Finally, some of the sap freezes. All three of these factors create suction in the tree. This causes water from the soil to be drawn up into the roots and travel up through the sapwood. When temperatures rise above freezing the next day, sap flow begins again. Thus, the cycle of warm and cool periods is essential for sap flow. Temperatures too warm or too cool during the short, six-week “sap season” will reduce the amount of sap flow. This will result in lower maple syrup production or a “bad year” for maple producers in the region.
The sap in sugar maple contains a high concentration of sugar compared to the sap of other trees. The sugar in maple sap is the product of photosynthesis that occurred during the previous summer. Carbohydrates produced by photosynthesis are stored in the tree in the form of starch. Starch is converted to sucrose (sugar) and dissolves in sap. Amino acids in the sap give maple syrup its distinctive flavor, which differs from pure sugar.
Many people wonder if tapping the tree and taking away so much of the tree’s sap might harm the tree. In fact, when producers follow tapping guidelines, and tap only healthy trees, no damage to the tree results. It has been estimated that tapping removes only 10% or less of the tree’s sugar, an amount too small to hurt a healthy tree under normal environmental conditions.
Chemistry of Pure Maple Syrup
North American Maple Syrup Producers Manual
Appendix 2 – Maple Chemistry and Quality
Pure maple syrup consists primarily of sugars90 to 100% sucrose and 0 to 10% glucose. Other chemical components of maple syrup include amino acids, proteins, organic acids and trace levels of vitamins. The caloric content of maple syrup at standard density is 40 calories per tablespoon (Table A-2.7). The composition of sugar sand is presented in Table A-2.6. However, a large amount of mineral material has been found dissolved in maple syrup with potassium and calcium being the most prevalent (Table A-2.8).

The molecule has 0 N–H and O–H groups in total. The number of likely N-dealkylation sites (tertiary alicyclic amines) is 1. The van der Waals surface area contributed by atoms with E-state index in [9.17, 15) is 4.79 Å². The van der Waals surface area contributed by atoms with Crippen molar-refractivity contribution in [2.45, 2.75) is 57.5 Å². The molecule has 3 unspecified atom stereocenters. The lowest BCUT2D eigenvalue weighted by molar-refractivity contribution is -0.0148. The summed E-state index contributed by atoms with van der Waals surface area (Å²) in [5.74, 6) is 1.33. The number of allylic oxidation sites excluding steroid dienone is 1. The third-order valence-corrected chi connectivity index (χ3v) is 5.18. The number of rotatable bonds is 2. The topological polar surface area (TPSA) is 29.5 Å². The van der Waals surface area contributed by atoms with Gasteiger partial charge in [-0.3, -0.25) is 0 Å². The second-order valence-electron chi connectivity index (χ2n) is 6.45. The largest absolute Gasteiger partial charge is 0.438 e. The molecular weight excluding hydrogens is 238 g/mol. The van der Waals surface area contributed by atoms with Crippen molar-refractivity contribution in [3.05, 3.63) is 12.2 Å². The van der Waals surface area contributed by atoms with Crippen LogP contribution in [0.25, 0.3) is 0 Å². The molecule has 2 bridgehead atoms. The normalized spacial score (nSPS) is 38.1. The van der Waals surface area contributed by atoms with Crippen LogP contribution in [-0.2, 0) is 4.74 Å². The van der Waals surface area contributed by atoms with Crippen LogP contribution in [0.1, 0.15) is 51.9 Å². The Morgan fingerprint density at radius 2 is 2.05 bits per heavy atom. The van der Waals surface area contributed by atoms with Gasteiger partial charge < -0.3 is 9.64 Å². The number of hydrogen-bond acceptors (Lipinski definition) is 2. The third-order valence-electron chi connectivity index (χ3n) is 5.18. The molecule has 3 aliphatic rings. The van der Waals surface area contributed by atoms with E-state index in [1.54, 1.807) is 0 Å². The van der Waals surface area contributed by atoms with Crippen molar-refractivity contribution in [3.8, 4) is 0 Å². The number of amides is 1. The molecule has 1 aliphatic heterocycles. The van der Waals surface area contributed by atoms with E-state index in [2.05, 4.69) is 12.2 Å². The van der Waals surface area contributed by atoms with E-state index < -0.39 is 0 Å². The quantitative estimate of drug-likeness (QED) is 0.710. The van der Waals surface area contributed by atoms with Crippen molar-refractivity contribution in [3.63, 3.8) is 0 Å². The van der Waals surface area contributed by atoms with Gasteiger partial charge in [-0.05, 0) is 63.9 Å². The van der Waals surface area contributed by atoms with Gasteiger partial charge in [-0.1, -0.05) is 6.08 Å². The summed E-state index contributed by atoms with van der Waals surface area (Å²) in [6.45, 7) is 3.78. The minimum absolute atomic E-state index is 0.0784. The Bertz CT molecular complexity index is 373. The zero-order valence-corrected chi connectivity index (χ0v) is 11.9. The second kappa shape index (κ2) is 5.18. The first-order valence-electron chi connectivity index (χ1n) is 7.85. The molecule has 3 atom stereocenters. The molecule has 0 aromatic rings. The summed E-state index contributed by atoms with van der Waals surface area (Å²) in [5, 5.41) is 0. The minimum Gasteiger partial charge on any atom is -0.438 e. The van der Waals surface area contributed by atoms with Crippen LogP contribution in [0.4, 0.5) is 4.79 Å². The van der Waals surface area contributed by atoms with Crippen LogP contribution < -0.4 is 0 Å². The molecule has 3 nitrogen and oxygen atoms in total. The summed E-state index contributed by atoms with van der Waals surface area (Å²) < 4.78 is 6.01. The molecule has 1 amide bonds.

Maple sap is concentrated by heat to develop a grade of syrup with a characteristic color and flavor. The most important factor affecting syrup volume production is sap sugar concentration. All sugarmakers are aware of the Jones’ Rule of 86: if the sap concentration of sugar is 1%, then 86 gallons (391 liters) of sap are needed to make one gallon (4.55 liters) of syrup. For example, at 2% sap sweetness, only 43 gallons (162 liters) are needed to make a gallon (4.55 liters) of syrup. The sweeter the sap, the more volume of syrup can be produced and less fuel and time will be necessary for sap processing. Sugarbush management to increase the average sugar content of the sugarbush pays off directly to the producer in savings elsewhere. Silvicultural management of sugarbushes is discussed in Chapter 5 of this manual.
All maple syrup is required to be finished to the same minimum density66.0 degrees Brix at 68 degrees F (Federal US and Canadian law). Some states, like Vermont , require higher density (66.0 degrees Brix at 60 degrees F). If syrup is too thin, it spoils quickly during storage. If syrup is too thick, sucrose crystals slowly precipitate and settle to the bottom of the container. Accordingly the producer loses profit due to decreased volume, while the consumer does not get full value of the sugar produced.
|Table A-2.6. Composition of Sugar Sand4.|
|Sugar sand (in run)||Percent||0.05-1.42|
|Total malic acid||%||0.76-38.87|
|Acids other than malic||%||0.08-2.62|
|Sugars in dried samples||%||33.90-85.74|
|Sugar sand in dried samples||%||14.26-66.09|
|Table A-2.7. Organic Composition of Maple Syrup5.|
|Hexoses (Fructose & Glucose)||0-11%|
|Maple Syrup||252/100g||= 40/tablespoon||= 80/oz.|
|Karo Corn Syrup||295/100g||= 60/tablespoon||= 120/oz.|
|Honey||304/100g||= 45/tablespoon||= 90/oz.|
|Molasses||252/100g||= 40/tablespoon||= 80/oz.|
|Phenolic compounds||Depending upon syrup grade|
|Niacin (PP)||276 mg/L||8.2 mg/oz|
|Pantothenic Acid (B5)||600 mg/L||17.7 mg/oz.|
|Riboflavin (B2)||60 mg/L||1.8 mg/oz.|